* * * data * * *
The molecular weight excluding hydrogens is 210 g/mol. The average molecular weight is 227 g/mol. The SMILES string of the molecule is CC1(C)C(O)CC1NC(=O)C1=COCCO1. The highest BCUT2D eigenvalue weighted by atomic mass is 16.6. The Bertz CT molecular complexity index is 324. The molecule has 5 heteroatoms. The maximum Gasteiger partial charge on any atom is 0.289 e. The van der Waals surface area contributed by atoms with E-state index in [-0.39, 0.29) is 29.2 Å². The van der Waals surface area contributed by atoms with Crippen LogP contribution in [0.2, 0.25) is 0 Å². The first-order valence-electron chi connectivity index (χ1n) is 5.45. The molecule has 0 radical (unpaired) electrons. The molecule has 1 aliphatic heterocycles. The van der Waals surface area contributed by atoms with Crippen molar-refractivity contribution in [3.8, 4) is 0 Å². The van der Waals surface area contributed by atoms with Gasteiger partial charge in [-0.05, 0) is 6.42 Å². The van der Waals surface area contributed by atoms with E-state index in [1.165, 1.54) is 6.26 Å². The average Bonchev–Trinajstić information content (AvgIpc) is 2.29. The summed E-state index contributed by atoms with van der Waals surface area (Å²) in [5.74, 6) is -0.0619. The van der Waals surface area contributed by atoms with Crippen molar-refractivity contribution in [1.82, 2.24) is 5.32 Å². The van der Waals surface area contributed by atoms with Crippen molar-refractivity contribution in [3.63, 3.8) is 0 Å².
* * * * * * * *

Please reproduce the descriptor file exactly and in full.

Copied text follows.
The molecular weight excluding hydrogens is 210 g/mol. The average molecular weight is 227 g/mol. The SMILES string of the molecule is CC1(C)C(O)CC1NC(=O)C1=COCCO1. The highest BCUT2D eigenvalue weighted by atomic mass is 16.6. The Bertz CT molecular complexity index is 324. The molecule has 5 heteroatoms. The maximum Gasteiger partial charge on any atom is 0.289 e. The van der Waals surface area contributed by atoms with E-state index in [-0.39, 0.29) is 29.2 Å². The van der Waals surface area contributed by atoms with Crippen LogP contribution in [0.2, 0.25) is 0 Å². The first-order valence-electron chi connectivity index (χ1n) is 5.45. The molecule has 0 radical (unpaired) electrons. The molecule has 1 aliphatic heterocycles. The van der Waals surface area contributed by atoms with Crippen molar-refractivity contribution in [3.8, 4) is 0 Å². The van der Waals surface area contributed by atoms with Gasteiger partial charge in [-0.05, 0) is 6.42 Å². The van der Waals surface area contributed by atoms with E-state index in [1.165, 1.54) is 6.26 Å². The average Bonchev–Trinajstić information content (AvgIpc) is 2.29. The summed E-state index contributed by atoms with van der Waals surface area (Å²) in [5.74, 6) is -0.0619. The van der Waals surface area contributed by atoms with Crippen molar-refractivity contribution in [1.82, 2.24) is 5.32 Å². The van der Waals surface area contributed by atoms with Crippen molar-refractivity contribution in [3.63, 3.8) is 0 Å².